Minister for Primary Industry · Richmond · CP

– 1 oppose the amendment. I do not believe it is necessary. The honourable member for Dawson (Dr Patterson) is well aware that the Department of Primary Industry, in association with the wheat industry, undertakes a constant review of the economic position of the industry. The items to which the honourable member has referred - the owner-operator’s allowance; the value of land and other structural assets used in the production of wheat - are constantly reviewed. The Government has undertaken to carry out the normal economic survey of the industry in the fourth year of the scheme. This survey is undertaken in the fourth year so as to obtain the facts of the second, third and fourth years and so get a fair spread of information and a fair idea of the cost of production factors during the period. This enables a determination to be made of the cost of production and of net farm income. I see little importance in the amendment and I must oppose it.

Amendment negatived.

Remainder of Bill - by leave - taken as a whole, and agreed to.

Bill reported without amendment; report adopted.

Third Reading

Bill (on motion by Mr Anthony) - by leave - read a third time.

page 2279


Second Reading

Consideration resumed from 10 October (vide page 1866), on motion by Mr Anthony:

That the Bill be now read a second time.

Question resolved in the affirmative.

Bill read a second time.

Third Reading

Leave granted for third reading to be moved forthwith.

Bill (on motion by Mr Anthony) read a third time.

page 2279


Second Reading

Debate resumed from 1 6th October (vide page 1999), on motion by Mr Swartz:

That the Bill be now read a second time.


– The Opposition supports the Bill, which proposes three important changes to the Repatriation (Special Overseas Service) Act. The Opposition offers no criticism of these amendments, which it regards as being extremely important. In fact, we think that the Government should have moved much earlier in this respect.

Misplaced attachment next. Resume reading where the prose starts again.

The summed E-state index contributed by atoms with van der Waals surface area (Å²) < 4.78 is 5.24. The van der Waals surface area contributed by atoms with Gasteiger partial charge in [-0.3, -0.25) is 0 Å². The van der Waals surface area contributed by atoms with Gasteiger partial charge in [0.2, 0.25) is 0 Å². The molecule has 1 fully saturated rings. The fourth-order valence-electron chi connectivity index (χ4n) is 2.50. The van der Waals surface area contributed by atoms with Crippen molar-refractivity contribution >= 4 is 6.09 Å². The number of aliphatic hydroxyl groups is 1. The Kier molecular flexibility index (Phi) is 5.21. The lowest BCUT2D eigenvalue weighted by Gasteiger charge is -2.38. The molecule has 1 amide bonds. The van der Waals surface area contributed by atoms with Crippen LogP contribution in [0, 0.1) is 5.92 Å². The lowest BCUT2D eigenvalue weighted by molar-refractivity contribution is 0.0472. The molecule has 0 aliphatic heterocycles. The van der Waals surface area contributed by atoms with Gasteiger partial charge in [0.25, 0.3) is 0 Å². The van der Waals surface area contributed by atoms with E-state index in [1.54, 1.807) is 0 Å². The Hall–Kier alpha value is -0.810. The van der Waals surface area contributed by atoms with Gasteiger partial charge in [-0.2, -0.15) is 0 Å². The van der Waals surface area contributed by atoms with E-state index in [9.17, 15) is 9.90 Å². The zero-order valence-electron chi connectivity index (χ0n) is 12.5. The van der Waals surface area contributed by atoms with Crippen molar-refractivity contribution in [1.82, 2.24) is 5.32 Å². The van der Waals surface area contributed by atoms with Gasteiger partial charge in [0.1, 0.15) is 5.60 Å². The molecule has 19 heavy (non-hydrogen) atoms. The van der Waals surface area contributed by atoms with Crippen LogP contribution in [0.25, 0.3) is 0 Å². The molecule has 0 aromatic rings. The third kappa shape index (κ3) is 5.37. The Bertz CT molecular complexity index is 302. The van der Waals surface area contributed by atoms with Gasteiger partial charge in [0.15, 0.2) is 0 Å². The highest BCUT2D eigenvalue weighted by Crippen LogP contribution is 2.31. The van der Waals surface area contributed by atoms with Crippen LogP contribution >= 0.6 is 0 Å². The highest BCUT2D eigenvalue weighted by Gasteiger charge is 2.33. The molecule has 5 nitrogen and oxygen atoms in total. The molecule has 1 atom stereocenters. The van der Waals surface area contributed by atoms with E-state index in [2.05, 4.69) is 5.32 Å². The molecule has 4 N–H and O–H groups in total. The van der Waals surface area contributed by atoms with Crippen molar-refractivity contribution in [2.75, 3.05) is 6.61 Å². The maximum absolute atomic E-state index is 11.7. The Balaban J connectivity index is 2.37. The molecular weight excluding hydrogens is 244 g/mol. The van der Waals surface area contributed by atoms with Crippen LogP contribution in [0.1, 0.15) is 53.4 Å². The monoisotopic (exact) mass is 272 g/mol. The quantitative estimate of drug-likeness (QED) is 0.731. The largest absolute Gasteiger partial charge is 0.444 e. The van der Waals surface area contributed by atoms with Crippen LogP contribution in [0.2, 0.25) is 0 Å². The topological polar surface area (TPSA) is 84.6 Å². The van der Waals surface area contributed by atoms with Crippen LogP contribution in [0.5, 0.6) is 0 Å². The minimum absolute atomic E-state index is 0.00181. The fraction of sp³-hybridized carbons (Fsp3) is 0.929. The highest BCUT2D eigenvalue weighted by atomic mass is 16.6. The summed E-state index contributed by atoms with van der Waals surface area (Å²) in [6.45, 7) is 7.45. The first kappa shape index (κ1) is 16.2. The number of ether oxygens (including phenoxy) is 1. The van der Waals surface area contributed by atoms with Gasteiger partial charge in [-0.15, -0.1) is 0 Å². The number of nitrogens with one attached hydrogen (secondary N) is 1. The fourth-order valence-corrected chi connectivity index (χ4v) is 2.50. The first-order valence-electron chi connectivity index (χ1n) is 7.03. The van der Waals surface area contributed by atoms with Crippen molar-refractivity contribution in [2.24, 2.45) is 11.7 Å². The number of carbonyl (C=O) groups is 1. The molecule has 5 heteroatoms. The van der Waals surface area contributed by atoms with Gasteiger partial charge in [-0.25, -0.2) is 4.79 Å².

The first amendment relates to rest and recuperation leave for servicemen now serving in special areas overseas. The amendment will provide that the provisions of the repatriation legislation shall continue to apply while servicemen are on R and R leave in Australia. This is a sensible amendment, particularly in view of the fact that the provisions applied to servicemen who, while serving overseas in areas such as Vietnam, were on R and R leave but did not return to Australia. The Opposition agrees with the Government’s contention that the same provisions should apply to servicemen who return to Australia for R and R leave.

The Minister for Civil Aviation (Mr Swartz) in introducing the Bill indicated that the normal period of R and R leave is 6 days but that the provisions of this Bill will relate to a period of 14 days. The Opposition hopes that the choice of a period of 14 days for purposes of the legislation has been considered carefully by the Government and that the period will cover servicemen who return to Australia on R and R leave and who, perhaps as a result of special circumstances, may be obliged to remain in this country for longer than the prescribed 14 days. Apparently the amendment will also provide that servicemen will be able to return to Australia for reasons other than rest and recuperation leave. The provisions of the Act will apply to those who come back to Australia on compassionate leave or on special duty. I have already indicated that the Opposition supports this amendment. It believes that it is a useful provision. In view of the fact that the Act already applies to ex-servicemen serving in other areas overseas, the same provision should apply to those here in Australia.